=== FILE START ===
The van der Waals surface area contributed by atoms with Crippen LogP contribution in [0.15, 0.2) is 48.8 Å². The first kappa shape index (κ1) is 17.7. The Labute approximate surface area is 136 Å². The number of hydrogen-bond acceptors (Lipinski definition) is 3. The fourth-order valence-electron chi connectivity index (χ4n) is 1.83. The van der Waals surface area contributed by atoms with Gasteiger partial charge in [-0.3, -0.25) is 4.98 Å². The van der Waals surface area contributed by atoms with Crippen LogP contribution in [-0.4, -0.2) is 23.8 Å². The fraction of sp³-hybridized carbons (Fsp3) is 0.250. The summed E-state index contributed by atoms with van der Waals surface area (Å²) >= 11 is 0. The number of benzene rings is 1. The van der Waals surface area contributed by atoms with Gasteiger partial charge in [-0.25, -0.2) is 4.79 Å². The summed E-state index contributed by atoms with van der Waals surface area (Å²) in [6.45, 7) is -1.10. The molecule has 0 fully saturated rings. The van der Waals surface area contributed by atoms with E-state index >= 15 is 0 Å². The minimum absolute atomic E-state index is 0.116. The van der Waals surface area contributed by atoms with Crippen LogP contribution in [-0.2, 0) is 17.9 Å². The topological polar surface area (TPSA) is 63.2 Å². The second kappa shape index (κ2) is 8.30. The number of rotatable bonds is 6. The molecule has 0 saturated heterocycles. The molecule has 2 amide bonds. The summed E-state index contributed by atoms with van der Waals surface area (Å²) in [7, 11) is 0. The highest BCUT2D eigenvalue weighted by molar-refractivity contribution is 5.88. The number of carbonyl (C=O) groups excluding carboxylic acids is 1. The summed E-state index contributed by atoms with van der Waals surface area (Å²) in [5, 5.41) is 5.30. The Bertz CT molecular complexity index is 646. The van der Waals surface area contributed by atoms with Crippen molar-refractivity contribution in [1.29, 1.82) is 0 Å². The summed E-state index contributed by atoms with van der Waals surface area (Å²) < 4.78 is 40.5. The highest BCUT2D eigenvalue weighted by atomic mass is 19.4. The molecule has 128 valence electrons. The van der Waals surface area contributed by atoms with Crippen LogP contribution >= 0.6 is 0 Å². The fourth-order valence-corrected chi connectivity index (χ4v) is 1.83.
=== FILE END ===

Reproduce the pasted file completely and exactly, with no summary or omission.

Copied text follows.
The van der Waals surface area contributed by atoms with Crippen LogP contribution in [0.15, 0.2) is 48.8 Å². The first kappa shape index (κ1) is 17.7. The Labute approximate surface area is 136 Å². The number of hydrogen-bond acceptors (Lipinski definition) is 3. The fourth-order valence-electron chi connectivity index (χ4n) is 1.83. The van der Waals surface area contributed by atoms with Gasteiger partial charge in [-0.3, -0.25) is 4.98 Å². The van der Waals surface area contributed by atoms with Crippen LogP contribution in [-0.4, -0.2) is 23.8 Å². The fraction of sp³-hybridized carbons (Fsp3) is 0.250. The summed E-state index contributed by atoms with van der Waals surface area (Å²) >= 11 is 0. The number of benzene rings is 1. The van der Waals surface area contributed by atoms with Gasteiger partial charge in [-0.25, -0.2) is 4.79 Å². The summed E-state index contributed by atoms with van der Waals surface area (Å²) in [6.45, 7) is -1.10. The molecule has 0 fully saturated rings. The van der Waals surface area contributed by atoms with E-state index >= 15 is 0 Å². The minimum absolute atomic E-state index is 0.116. The van der Waals surface area contributed by atoms with Crippen LogP contribution in [-0.2, 0) is 17.9 Å². The topological polar surface area (TPSA) is 63.2 Å². The second kappa shape index (κ2) is 8.30. The number of rotatable bonds is 6. The molecule has 0 saturated heterocycles. The molecule has 2 amide bonds. The summed E-state index contributed by atoms with van der Waals surface area (Å²) in [7, 11) is 0. The highest BCUT2D eigenvalue weighted by molar-refractivity contribution is 5.88. The number of carbonyl (C=O) groups excluding carboxylic acids is 1. The summed E-state index contributed by atoms with van der Waals surface area (Å²) in [5, 5.41) is 5.30. The Bertz CT molecular complexity index is 646. The van der Waals surface area contributed by atoms with Crippen molar-refractivity contribution in [1.29, 1.82) is 0 Å². The summed E-state index contributed by atoms with van der Waals surface area (Å²) < 4.78 is 40.5. The highest BCUT2D eigenvalue weighted by atomic mass is 19.4. The molecule has 128 valence electrons. The van der Waals surface area contributed by atoms with Crippen LogP contribution >= 0.6 is 0 Å². The fourth-order valence-corrected chi connectivity index (χ4v) is 1.83.